A group of attorneys who sought to overturn the 2020 election doubled down on the effort in a sanctions hearing in federal court in Detroit on Monday, enraging a federal judge as they pushed for one last chance to explain to the world how the election was stolen.
“We would file the same complaints again,” lead “Kraken” attorney Sidney Powell told U.S. District Judge Linda Parker for the Eastern District of Michigan. “We would welcome the opportunity to actually prove our case; no court has ever given us the opportunity. Instead we have been met with proceedings like this.”
Powell attended the virtual hearing with co-counsel Lin Wood, Howard Kleinhendler, and others to argue against potential sanctions from the judge for failing to conduct basic due diligence on 960 pages of affidavits supporting the lawsuit, which sought to have GOP electors from Michigan replace the Democrats chosen by the state’s voters.
But faced with claims that they had bamboozled and deceived the court, with potentially serious consequences, Powell and her fellow attorneys showed no sign of contrition. Instead, they were combative, condescending to the judge, unrepentant, and devoid of self-awareness.
They repeatedly pushed for an evidentiary hearing that would allow them to trot out dozens of affiants who had made already-debunked claims and to relitigate a series of baseless and bonkers complaints about the 2020 election.
In one exchange, Judge Parker told counsel, “I think it’s wrong for an affidavit to be submitted as evidentiary support if there’s been no minimal vetting.”
“How am I supposed to draw evidence from it?” she added.
Don Campbell, an attorney hired by Wood and Powell, replied with a sneer: “It’s called an evidentiary hearing.”
The “Kraken” attorneys face the prospect of serious sanctions: the state of Michigan and city of Detroit are asking Judge Parker to force them to pay for the costs of the case, and for her to refer the attorneys to the chief judge for the Eastern District of Michigan for potential banning from the district, and to their home bar associations to have their law licenses revoked.
That did not deter them.
Throughout the hearing, Parker went affidavit-by-affidavit, asking the assembled “Kraken” team whether they had done any work to verify whether the allegations were true, or if they even passed a basic smell test.
Parker was met with silence or anger each time she asked.
At one point, Kleinhendler said that the “Kraken” team had “talked to experts,” which led them to believe that the affidavits didn’t need checking.
“What they were telling us confirmed what these affiants were telling us, so there was nothing surprising about what these affiants were saying,” he added.
At another, Campbell expressed indignation at the idea that he, an attorney, was being questioned. He argued instead that the Kraken team’s status as attorneys meant that they should be trusted off the bat.
“You gotta be able to trust when something is submitted by counsel,” he said. “That should have tremendous value; I would say it ends the discussion on whether there’s good faith to submit it.”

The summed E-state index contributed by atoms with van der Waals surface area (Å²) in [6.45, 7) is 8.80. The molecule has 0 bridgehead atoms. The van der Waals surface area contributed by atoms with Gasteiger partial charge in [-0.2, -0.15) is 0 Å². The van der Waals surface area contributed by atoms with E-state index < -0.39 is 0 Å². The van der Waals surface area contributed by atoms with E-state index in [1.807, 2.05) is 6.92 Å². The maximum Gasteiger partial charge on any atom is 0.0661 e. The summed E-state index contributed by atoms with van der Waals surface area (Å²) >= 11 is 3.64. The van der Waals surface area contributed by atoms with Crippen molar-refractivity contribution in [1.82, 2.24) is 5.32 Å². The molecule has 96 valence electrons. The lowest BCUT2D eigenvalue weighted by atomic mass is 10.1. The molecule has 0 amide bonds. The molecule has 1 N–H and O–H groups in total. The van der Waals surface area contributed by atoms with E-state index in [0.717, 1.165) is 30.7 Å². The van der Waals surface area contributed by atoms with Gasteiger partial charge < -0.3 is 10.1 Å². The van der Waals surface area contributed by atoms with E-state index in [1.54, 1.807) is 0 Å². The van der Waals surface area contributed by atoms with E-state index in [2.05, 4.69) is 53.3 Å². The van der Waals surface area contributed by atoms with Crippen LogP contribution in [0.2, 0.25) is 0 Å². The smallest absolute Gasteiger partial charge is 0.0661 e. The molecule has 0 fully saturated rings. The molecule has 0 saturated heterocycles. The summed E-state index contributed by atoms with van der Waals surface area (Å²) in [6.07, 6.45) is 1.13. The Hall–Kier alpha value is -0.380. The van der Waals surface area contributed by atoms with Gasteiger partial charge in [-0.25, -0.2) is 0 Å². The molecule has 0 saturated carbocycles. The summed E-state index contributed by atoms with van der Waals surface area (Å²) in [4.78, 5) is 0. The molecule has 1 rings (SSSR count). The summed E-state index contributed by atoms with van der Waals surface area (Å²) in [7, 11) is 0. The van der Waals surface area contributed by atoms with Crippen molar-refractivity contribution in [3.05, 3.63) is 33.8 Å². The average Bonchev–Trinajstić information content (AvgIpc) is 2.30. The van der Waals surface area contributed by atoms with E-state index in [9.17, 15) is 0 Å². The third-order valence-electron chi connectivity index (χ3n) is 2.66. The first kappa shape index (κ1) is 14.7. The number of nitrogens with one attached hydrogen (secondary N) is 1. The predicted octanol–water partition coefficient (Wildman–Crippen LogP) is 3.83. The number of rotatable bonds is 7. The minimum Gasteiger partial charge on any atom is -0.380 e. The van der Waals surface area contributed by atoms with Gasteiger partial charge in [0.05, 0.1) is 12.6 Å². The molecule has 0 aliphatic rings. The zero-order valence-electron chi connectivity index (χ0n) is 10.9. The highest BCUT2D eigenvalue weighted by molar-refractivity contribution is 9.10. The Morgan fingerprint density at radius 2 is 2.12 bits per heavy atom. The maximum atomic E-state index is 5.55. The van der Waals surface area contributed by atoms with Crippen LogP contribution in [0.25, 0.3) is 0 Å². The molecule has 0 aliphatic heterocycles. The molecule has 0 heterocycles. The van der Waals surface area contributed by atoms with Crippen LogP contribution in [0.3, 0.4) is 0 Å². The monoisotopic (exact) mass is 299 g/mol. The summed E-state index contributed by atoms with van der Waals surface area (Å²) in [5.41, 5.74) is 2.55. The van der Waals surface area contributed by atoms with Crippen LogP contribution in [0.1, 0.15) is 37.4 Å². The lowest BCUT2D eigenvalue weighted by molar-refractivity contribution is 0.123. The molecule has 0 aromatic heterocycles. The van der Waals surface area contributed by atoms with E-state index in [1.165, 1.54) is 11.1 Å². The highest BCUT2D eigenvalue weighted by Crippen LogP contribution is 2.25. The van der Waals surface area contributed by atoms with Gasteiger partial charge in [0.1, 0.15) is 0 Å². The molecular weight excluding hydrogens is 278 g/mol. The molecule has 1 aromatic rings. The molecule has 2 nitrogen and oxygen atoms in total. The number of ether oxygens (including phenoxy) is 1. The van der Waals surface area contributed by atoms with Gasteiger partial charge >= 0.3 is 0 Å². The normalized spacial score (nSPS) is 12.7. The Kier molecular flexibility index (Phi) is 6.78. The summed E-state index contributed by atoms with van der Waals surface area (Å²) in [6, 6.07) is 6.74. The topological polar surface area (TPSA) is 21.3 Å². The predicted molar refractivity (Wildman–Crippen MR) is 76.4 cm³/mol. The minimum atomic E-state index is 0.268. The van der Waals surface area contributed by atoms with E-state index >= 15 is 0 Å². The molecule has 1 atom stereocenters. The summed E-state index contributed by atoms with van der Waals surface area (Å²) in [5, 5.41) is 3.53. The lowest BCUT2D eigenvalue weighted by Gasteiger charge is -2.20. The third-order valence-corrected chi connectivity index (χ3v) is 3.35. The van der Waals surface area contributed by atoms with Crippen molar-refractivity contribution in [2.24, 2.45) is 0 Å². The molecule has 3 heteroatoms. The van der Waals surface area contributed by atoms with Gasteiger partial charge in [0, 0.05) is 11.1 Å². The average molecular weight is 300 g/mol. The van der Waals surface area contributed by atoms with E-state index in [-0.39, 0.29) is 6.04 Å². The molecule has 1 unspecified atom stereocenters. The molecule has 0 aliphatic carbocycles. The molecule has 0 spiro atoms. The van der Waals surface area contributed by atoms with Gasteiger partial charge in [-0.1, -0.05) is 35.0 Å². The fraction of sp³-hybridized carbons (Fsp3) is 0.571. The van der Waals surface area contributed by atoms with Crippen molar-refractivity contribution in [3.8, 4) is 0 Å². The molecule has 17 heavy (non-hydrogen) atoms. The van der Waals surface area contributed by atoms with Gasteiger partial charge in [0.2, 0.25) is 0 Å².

Throughout the hearing, the “Kraken” attorneys also struggled to find documents that Judge Parker asked for.
“I’m a little surprised that counsel is coming to a sanctions hearing and does not have the documents they filed in front of them,” she said at one point.
Judge Parker alternated between shock and outrage at the attorneys behavior.
“I would caution you not to question my procedure,” she told Campbell at one point.
“I’m not a potted plant,” he replied.
Julia Haller, a former Trump administration DHS official who worked as a “Kraken” attorney, repeatedly dismissed Fink’s statements as either “hearsay” or “testimony.” Kleinfeld did the same.
This had the effect of reducing what Fink was saying — that the “Kraken” team had made basic factual errors and did not appear to be familiar with electoral law in Michigan — to a question of expertise.
Haller took that to its logical and hilarious extreme after Heather Meingast, an assistant attorney general arguing for the State of Michigan, told Judge Parker about an appellate ruling which found that the state had validly counted its absentee ballots.
“We would object to any testimony by counsel,” Haller said, to muffled laughter.
“That would be the court of appeals decision,” Meingast replied.
Haller retorted, stuttering: “Okay, and, thank you — and as far as the Court of Appeals goes, we also have a dissent in that case.”
Lin Wood, one of the wildest conspiracy theorists involved in the attempt to overturn the election, frantically tried to distance himself from the lawsuit.
“I didn’t have anything to do with it,” Wood, whose name is on the complaint, told the judge. Later, Powell told Parker that she had asked Wood for permission to put his name on the complaint before doing so.
Parker later described Wood’s complaint that he was “not involved” as an “after-the-fact assessment.”
The hearing reached its crescendo when Parker brought up an affidavit in which the sole basis for a fraud allegation was that the document’s author was “perplexed” by something he noticed.
Campbell, the attorney hired to defend the “Kraken,” replied to the judge: “Objectively — seriously? The word ‘perplexed’ is what you think is worth all the time and effort of all these attorneys, the court and your clerks?”
Parker retorted: “Did you really think it was worth it to file in support of your claims that have taken up time energy and space over the past several months?”